Functional recovery of an injured axon in the brain is one of the central challenges of neuroscience. To date, most attention concerning axon injury and repair has focused on neurons in the spinal cord, retinal ganglion cells, and the dorsal root ganglion; knowledge about axonal injury and repair in neurons from the brain, particular in GABAergic interneurons, is limited. Although GABAergic interneurons are a small population in the brain, they are crucial for the control of inhibition. Previous studies have shown that spinal interneurons survive well after axotomy, and axotomized spinal interneurons develop axon-like processes that cross the midline. There are multiple subtypes of interneurons in the cerebral cortex, but little is known about the regenerative capacity of their axons in an injured brain. The challenge in axonal repair studies in the brain is to distinguish the contribution of the intrinsic properties of neurons from that of environmental cues. We thus propose to establish an optogenetic approach for axotomy in different interneuron subtypes (Aim I) and characterize the potential for axonal repair in GABAergic interneurons in the mouse brain (Aim II). Our central hypothesis is that different GABAergic interneuron subtypes in the cerebral cortex will have different potential to repair their axons after axotomy. We will transect their axons upon illumination of miniSOG332 with blue-light in both juvenile and adult mice and directly image axonal repair from days to months to determine regeneration potential. Our long-term goal is to study interneuron injury and repair in the brain and find ways to promote repair. The results will greatly improve our understanding of neuronal repair in traumatic brain injury or stroke. The identification of mechanisms underlying interneuron repair will assist the design of new therapeutic approaches for the treatment of traumatic brain injury and stroke.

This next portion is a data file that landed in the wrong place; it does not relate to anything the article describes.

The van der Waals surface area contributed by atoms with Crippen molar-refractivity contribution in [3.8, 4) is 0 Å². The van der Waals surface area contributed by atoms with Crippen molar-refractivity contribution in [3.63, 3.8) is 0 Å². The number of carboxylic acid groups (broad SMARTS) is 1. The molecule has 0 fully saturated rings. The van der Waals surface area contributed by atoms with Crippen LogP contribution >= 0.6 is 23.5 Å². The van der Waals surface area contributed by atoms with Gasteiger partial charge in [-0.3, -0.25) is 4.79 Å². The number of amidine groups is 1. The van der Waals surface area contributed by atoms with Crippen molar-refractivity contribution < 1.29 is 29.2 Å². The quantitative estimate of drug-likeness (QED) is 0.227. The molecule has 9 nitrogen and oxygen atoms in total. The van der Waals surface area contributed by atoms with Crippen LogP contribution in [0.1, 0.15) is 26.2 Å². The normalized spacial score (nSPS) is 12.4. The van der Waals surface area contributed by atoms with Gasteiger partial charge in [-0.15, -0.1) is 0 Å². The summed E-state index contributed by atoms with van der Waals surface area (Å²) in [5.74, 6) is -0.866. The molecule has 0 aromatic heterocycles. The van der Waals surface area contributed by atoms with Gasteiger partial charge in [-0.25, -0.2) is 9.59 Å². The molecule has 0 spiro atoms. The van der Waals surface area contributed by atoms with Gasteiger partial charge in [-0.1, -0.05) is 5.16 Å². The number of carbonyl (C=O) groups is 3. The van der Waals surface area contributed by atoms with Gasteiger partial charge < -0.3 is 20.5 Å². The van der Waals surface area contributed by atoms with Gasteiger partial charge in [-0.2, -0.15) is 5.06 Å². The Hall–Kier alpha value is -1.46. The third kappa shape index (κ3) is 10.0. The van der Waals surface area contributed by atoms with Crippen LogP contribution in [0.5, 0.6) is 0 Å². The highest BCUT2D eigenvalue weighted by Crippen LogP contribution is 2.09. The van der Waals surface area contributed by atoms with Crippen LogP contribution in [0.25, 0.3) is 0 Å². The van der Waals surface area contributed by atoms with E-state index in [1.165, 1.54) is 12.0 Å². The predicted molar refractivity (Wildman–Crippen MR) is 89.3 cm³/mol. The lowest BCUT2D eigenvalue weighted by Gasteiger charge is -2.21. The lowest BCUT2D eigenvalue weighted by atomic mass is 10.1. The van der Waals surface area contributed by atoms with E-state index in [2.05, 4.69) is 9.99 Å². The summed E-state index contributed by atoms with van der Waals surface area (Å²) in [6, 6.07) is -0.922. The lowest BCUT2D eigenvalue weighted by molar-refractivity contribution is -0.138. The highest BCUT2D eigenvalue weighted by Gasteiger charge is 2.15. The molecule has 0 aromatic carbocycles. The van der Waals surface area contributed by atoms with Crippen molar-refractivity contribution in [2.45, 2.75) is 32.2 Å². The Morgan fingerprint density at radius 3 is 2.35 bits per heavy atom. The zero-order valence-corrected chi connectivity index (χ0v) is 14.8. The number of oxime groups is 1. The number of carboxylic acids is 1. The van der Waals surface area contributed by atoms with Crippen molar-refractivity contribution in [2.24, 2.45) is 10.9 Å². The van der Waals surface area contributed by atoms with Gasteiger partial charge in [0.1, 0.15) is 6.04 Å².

We propose to develop a novel optogenetic approach to study functional recovery of an injured axon in interneurons in vivo. The identification of mechanisms of interneuronal repair will help with the design of new therapeutic approaches for the treatment of traumatic brain injury or stroke.